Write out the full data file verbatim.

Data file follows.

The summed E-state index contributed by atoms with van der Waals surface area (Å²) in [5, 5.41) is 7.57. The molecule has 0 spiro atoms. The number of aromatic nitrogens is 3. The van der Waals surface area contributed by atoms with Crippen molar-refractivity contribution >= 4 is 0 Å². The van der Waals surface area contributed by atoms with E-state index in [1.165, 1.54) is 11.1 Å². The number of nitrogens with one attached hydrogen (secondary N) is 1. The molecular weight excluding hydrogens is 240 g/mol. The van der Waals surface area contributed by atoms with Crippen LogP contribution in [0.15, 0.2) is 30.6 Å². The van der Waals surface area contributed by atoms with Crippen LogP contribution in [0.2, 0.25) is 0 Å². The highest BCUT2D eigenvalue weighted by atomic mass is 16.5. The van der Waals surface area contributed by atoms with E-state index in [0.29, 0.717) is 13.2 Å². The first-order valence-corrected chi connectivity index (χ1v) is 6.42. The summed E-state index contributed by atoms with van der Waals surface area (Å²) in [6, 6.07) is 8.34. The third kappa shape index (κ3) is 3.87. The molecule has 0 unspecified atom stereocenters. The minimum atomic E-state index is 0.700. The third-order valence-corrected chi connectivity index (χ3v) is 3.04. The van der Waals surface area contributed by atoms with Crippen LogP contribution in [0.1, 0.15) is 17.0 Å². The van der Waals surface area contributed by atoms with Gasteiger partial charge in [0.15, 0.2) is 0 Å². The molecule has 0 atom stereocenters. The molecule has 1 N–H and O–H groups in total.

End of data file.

The summed E-state index contributed by atoms with van der Waals surface area (Å²) in [5, 5.41) is 7.57. The molecule has 0 spiro atoms. The number of aromatic nitrogens is 3. The van der Waals surface area contributed by atoms with Crippen molar-refractivity contribution >= 4 is 0 Å². The van der Waals surface area contributed by atoms with E-state index in [1.165, 1.54) is 11.1 Å². The number of nitrogens with one attached hydrogen (secondary N) is 1. The molecular weight excluding hydrogens is 240 g/mol. The van der Waals surface area contributed by atoms with Crippen LogP contribution in [0.15, 0.2) is 30.6 Å². The van der Waals surface area contributed by atoms with Crippen LogP contribution in [0.2, 0.25) is 0 Å². The highest BCUT2D eigenvalue weighted by atomic mass is 16.5. The van der Waals surface area contributed by atoms with E-state index in [0.29, 0.717) is 13.2 Å². The first-order valence-corrected chi connectivity index (χ1v) is 6.42. The summed E-state index contributed by atoms with van der Waals surface area (Å²) in [6, 6.07) is 8.34. The third kappa shape index (κ3) is 3.87. The molecule has 0 unspecified atom stereocenters. The minimum atomic E-state index is 0.700. The third-order valence-corrected chi connectivity index (χ3v) is 3.04. The van der Waals surface area contributed by atoms with Crippen LogP contribution in [0.1, 0.15) is 17.0 Å². The van der Waals surface area contributed by atoms with Gasteiger partial charge in [0.15, 0.2) is 0 Å². The molecule has 0 atom stereocenters. The molecule has 1 N–H and O–H groups in total.